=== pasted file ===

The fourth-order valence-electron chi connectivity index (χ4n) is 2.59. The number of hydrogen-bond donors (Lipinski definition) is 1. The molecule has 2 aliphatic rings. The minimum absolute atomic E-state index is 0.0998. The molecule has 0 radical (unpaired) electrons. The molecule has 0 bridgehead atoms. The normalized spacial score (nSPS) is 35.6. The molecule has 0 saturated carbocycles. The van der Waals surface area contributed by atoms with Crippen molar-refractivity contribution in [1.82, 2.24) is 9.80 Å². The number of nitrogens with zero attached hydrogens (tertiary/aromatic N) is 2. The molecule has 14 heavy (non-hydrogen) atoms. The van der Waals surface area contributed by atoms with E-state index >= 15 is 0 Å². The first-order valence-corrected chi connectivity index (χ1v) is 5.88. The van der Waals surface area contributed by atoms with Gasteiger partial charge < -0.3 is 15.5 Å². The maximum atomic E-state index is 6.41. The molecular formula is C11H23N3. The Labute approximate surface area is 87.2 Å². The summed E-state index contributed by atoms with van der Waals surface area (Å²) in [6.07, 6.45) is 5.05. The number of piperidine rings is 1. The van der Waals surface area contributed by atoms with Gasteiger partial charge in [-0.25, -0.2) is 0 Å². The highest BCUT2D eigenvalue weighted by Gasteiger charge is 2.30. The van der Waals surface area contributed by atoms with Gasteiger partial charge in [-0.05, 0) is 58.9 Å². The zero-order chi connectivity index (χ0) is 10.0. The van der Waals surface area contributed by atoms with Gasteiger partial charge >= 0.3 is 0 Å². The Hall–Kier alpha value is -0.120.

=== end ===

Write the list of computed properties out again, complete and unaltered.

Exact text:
The fourth-order valence-electron chi connectivity index (χ4n) is 2.59. The number of hydrogen-bond donors (Lipinski definition) is 1. The molecule has 2 aliphatic rings. The minimum absolute atomic E-state index is 0.0998. The molecule has 0 radical (unpaired) electrons. The molecule has 0 bridgehead atoms. The normalized spacial score (nSPS) is 35.6. The molecule has 0 saturated carbocycles. The van der Waals surface area contributed by atoms with Crippen molar-refractivity contribution in [1.82, 2.24) is 9.80 Å². The number of nitrogens with zero attached hydrogens (tertiary/aromatic N) is 2. The molecule has 14 heavy (non-hydrogen) atoms. The van der Waals surface area contributed by atoms with E-state index >= 15 is 0 Å². The first-order valence-corrected chi connectivity index (χ1v) is 5.88. The van der Waals surface area contributed by atoms with Gasteiger partial charge < -0.3 is 15.5 Å². The maximum atomic E-state index is 6.41. The molecular formula is C11H23N3. The Labute approximate surface area is 87.2 Å². The summed E-state index contributed by atoms with van der Waals surface area (Å²) in [6.07, 6.45) is 5.05. The number of piperidine rings is 1. The van der Waals surface area contributed by atoms with Gasteiger partial charge in [-0.25, -0.2) is 0 Å². The highest BCUT2D eigenvalue weighted by Gasteiger charge is 2.30. The van der Waals surface area contributed by atoms with Gasteiger partial charge in [-0.05, 0) is 58.9 Å². The zero-order chi connectivity index (χ0) is 10.0. The van der Waals surface area contributed by atoms with Gasteiger partial charge >= 0.3 is 0 Å². The Hall–Kier alpha value is -0.120.